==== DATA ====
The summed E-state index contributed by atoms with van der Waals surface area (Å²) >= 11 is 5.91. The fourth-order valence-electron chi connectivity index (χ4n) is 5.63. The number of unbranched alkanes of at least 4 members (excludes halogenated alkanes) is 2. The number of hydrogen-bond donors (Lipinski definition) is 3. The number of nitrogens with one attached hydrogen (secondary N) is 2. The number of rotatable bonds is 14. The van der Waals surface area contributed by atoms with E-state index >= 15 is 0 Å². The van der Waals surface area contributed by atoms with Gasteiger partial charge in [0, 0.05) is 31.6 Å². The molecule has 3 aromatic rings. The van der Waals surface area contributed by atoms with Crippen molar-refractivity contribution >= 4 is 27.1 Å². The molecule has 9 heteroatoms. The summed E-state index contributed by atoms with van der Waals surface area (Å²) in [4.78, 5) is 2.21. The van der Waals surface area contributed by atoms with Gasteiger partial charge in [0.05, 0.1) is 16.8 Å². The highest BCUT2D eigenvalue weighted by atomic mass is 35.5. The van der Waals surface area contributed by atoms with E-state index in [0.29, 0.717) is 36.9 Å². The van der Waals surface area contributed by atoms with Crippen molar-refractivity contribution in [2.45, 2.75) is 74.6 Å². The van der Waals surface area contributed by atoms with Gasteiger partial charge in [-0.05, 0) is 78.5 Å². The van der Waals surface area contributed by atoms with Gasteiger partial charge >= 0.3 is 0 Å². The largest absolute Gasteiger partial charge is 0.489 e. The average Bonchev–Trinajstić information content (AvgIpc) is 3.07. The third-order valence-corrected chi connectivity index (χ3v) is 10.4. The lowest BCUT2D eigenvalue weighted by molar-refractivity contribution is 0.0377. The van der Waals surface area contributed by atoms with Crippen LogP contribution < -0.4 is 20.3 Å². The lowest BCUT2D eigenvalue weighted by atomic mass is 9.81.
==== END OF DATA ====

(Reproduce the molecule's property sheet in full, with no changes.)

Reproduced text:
The summed E-state index contributed by atoms with van der Waals surface area (Å²) >= 11 is 5.91. The fourth-order valence-electron chi connectivity index (χ4n) is 5.63. The number of unbranched alkanes of at least 4 members (excludes halogenated alkanes) is 2. The number of hydrogen-bond donors (Lipinski definition) is 3. The number of nitrogens with one attached hydrogen (secondary N) is 2. The number of rotatable bonds is 14. The van der Waals surface area contributed by atoms with E-state index >= 15 is 0 Å². The van der Waals surface area contributed by atoms with Gasteiger partial charge in [0, 0.05) is 31.6 Å². The molecule has 3 aromatic rings. The van der Waals surface area contributed by atoms with Crippen molar-refractivity contribution >= 4 is 27.1 Å². The molecule has 9 heteroatoms. The summed E-state index contributed by atoms with van der Waals surface area (Å²) in [4.78, 5) is 2.21. The van der Waals surface area contributed by atoms with Gasteiger partial charge in [0.05, 0.1) is 16.8 Å². The highest BCUT2D eigenvalue weighted by atomic mass is 35.5. The van der Waals surface area contributed by atoms with E-state index in [0.29, 0.717) is 36.9 Å². The van der Waals surface area contributed by atoms with Crippen molar-refractivity contribution in [2.45, 2.75) is 74.6 Å². The van der Waals surface area contributed by atoms with Gasteiger partial charge in [-0.05, 0) is 78.5 Å². The van der Waals surface area contributed by atoms with Gasteiger partial charge >= 0.3 is 0 Å². The largest absolute Gasteiger partial charge is 0.489 e. The average Bonchev–Trinajstić information content (AvgIpc) is 3.07. The third-order valence-corrected chi connectivity index (χ3v) is 10.4. The lowest BCUT2D eigenvalue weighted by molar-refractivity contribution is 0.0377. The van der Waals surface area contributed by atoms with Crippen LogP contribution < -0.4 is 20.3 Å². The lowest BCUT2D eigenvalue weighted by atomic mass is 9.81.